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Make a Boomerang
You will need: Card, scissors, pencil.
When you make a paper airplane and glide it across the room you are making use of a condition known as 'passive flight.'
Man had to gain knowledge of 'active flight,' however, before he could produce airplanes. One of the earliest forms of active flight is the boomerang used by the aborigines of Australia, and we can observe this in action.
The chief characteristic of this weapon is its ability to return to the thrower. A working boomerang can easily be cut from cardboard. Draw the outline of a small boomerang on a piece of thin cardboard, copying the diagram.
Cut your boomerang out and then balance it on your left fore finger. Flick one of the legs of the boomerang sharply with your other forefinger. It will take off and revolve through the air like a small propeller before returning to you.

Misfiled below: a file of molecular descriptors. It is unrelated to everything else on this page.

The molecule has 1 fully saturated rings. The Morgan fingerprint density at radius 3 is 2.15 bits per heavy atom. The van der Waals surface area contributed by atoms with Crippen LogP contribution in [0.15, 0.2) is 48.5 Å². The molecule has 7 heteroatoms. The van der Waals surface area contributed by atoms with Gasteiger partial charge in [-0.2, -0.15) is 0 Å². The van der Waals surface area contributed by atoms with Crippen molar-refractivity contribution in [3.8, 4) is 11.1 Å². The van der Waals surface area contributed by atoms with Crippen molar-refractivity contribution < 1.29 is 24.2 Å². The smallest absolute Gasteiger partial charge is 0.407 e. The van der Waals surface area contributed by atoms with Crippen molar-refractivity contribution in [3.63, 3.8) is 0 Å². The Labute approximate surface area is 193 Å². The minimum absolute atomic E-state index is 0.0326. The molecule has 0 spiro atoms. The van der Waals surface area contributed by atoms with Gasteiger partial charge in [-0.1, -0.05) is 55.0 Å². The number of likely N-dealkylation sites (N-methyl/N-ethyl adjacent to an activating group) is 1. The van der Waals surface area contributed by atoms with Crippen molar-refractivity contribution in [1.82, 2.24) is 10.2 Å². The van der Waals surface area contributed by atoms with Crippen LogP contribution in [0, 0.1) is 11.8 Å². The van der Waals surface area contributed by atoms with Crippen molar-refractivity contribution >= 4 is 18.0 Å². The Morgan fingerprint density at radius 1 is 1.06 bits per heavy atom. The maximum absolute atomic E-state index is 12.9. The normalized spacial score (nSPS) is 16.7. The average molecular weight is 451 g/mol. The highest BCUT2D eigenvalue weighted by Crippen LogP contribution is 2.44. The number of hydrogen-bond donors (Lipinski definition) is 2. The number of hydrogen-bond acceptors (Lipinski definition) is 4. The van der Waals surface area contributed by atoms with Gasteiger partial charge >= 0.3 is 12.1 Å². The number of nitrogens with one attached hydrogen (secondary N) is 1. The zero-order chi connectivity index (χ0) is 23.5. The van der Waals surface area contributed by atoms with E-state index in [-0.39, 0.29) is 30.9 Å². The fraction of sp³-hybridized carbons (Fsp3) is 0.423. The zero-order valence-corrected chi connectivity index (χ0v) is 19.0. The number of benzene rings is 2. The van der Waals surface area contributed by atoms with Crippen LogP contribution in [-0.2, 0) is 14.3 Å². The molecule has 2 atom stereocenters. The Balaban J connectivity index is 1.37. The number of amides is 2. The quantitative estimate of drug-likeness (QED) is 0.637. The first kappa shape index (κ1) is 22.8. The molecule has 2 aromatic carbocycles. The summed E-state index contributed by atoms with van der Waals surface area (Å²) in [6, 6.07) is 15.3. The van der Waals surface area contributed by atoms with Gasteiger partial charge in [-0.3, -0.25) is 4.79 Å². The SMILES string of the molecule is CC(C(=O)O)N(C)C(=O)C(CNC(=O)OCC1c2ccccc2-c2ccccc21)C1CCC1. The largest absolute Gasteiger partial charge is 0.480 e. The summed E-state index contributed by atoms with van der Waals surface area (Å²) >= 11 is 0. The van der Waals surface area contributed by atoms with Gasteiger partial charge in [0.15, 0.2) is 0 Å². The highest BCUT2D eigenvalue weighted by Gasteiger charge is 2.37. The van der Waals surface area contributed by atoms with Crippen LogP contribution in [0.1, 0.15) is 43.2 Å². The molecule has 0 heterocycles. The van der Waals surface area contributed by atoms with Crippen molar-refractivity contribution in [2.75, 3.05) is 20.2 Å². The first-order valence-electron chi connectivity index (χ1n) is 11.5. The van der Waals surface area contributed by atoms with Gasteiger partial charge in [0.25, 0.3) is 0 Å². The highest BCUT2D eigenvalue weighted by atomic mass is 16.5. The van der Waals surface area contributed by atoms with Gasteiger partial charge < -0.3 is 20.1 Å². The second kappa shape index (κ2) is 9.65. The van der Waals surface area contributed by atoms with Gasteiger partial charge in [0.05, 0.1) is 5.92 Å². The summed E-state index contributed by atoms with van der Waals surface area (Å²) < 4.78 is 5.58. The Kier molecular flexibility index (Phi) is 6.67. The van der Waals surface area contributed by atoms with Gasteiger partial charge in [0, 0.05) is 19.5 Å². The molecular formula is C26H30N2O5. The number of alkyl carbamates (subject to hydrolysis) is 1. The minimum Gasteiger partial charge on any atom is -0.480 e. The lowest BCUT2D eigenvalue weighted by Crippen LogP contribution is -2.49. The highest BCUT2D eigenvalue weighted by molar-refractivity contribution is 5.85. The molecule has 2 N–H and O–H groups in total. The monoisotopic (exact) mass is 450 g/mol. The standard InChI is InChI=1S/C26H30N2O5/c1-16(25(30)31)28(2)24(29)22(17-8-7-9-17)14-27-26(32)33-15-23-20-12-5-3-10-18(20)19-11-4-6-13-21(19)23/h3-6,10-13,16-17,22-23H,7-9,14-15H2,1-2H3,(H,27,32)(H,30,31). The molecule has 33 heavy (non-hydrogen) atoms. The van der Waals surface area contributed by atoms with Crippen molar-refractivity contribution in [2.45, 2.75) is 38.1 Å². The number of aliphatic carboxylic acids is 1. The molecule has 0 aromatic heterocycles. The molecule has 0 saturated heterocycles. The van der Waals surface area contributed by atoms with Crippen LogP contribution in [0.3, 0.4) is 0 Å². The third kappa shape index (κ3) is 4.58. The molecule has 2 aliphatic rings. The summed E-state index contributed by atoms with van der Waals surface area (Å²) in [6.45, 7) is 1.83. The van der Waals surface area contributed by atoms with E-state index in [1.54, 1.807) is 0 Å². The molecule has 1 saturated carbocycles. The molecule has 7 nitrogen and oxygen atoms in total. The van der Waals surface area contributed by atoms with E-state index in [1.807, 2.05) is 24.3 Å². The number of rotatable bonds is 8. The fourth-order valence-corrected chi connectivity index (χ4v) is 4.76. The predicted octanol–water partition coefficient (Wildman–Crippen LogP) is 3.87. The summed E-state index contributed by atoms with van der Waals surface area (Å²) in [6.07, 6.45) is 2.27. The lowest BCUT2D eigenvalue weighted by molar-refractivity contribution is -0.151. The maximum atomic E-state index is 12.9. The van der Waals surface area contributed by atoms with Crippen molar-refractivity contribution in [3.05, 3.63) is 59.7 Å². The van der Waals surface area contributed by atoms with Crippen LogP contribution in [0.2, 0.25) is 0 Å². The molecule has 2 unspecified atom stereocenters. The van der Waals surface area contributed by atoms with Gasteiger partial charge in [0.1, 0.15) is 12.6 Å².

Now try the same experiment with a small triangle of card cut to the size shown. Cut another triangle twice as large as the first and note what difference there is in its active flight compared with that of the small triangle.
Children learn best through doing
Before children can understand a thing, they need experience: seeing, touching, hearing, tasting, smelling; choosing, arranging, putting things together, taking things apart. Experimenting with real things.
Old-time school teaching used only words and the teachers thought children knew something if they could repeat it. Now we know better. To reach practical understanding we do not need to use many words with young children.
Children are clever. They learn a lot, without being taught. The greatest skill - to be able to talk, to communicate is learnt outside school. In the classroom it's the children who need to talk the most. Unfortunately it is the teacher who does most of the talking!
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